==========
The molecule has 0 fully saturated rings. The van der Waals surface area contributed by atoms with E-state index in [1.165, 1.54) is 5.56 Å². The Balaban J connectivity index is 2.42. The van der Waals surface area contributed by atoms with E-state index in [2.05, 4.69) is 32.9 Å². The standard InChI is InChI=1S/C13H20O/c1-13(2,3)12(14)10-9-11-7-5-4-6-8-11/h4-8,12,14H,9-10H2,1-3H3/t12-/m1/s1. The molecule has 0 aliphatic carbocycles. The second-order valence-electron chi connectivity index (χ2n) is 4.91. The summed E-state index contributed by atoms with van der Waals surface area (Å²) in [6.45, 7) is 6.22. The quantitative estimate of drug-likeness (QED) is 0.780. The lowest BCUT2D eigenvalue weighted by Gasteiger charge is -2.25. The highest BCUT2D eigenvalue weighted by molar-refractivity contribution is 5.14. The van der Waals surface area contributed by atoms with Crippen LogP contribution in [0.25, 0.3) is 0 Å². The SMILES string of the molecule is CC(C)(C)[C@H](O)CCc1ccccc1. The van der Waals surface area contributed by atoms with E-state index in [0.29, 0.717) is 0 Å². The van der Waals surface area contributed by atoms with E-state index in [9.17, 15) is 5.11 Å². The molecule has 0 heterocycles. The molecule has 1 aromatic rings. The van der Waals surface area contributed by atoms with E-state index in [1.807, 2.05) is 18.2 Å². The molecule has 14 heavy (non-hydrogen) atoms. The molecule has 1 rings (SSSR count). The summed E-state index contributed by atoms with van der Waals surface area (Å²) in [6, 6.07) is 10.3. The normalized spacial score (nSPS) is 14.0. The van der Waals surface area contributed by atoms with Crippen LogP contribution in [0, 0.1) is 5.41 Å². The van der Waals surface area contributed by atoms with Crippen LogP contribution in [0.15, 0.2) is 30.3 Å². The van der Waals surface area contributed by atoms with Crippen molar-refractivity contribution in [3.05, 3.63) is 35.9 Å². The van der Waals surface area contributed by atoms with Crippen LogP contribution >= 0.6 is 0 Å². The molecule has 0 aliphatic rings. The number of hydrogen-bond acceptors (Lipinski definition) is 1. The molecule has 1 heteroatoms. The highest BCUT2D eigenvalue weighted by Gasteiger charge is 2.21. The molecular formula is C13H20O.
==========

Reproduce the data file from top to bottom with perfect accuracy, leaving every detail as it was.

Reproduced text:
The molecule has 0 fully saturated rings. The van der Waals surface area contributed by atoms with E-state index in [1.165, 1.54) is 5.56 Å². The Balaban J connectivity index is 2.42. The van der Waals surface area contributed by atoms with E-state index in [2.05, 4.69) is 32.9 Å². The standard InChI is InChI=1S/C13H20O/c1-13(2,3)12(14)10-9-11-7-5-4-6-8-11/h4-8,12,14H,9-10H2,1-3H3/t12-/m1/s1. The molecule has 0 aliphatic carbocycles. The second-order valence-electron chi connectivity index (χ2n) is 4.91. The summed E-state index contributed by atoms with van der Waals surface area (Å²) in [6.45, 7) is 6.22. The quantitative estimate of drug-likeness (QED) is 0.780. The lowest BCUT2D eigenvalue weighted by Gasteiger charge is -2.25. The highest BCUT2D eigenvalue weighted by molar-refractivity contribution is 5.14. The van der Waals surface area contributed by atoms with Crippen LogP contribution in [0.25, 0.3) is 0 Å². The SMILES string of the molecule is CC(C)(C)[C@H](O)CCc1ccccc1. The van der Waals surface area contributed by atoms with E-state index in [0.29, 0.717) is 0 Å². The van der Waals surface area contributed by atoms with E-state index in [9.17, 15) is 5.11 Å². The molecule has 0 heterocycles. The molecule has 1 aromatic rings. The van der Waals surface area contributed by atoms with E-state index in [1.807, 2.05) is 18.2 Å². The molecule has 14 heavy (non-hydrogen) atoms. The molecule has 1 rings (SSSR count). The summed E-state index contributed by atoms with van der Waals surface area (Å²) in [6, 6.07) is 10.3. The normalized spacial score (nSPS) is 14.0. The van der Waals surface area contributed by atoms with Crippen LogP contribution in [0, 0.1) is 5.41 Å². The van der Waals surface area contributed by atoms with Crippen LogP contribution in [0.15, 0.2) is 30.3 Å². The van der Waals surface area contributed by atoms with Crippen molar-refractivity contribution in [3.05, 3.63) is 35.9 Å². The van der Waals surface area contributed by atoms with Crippen LogP contribution >= 0.6 is 0 Å². The molecule has 0 aliphatic rings. The number of hydrogen-bond acceptors (Lipinski definition) is 1. The molecule has 1 heteroatoms. The highest BCUT2D eigenvalue weighted by Gasteiger charge is 2.21. The molecular formula is C13H20O.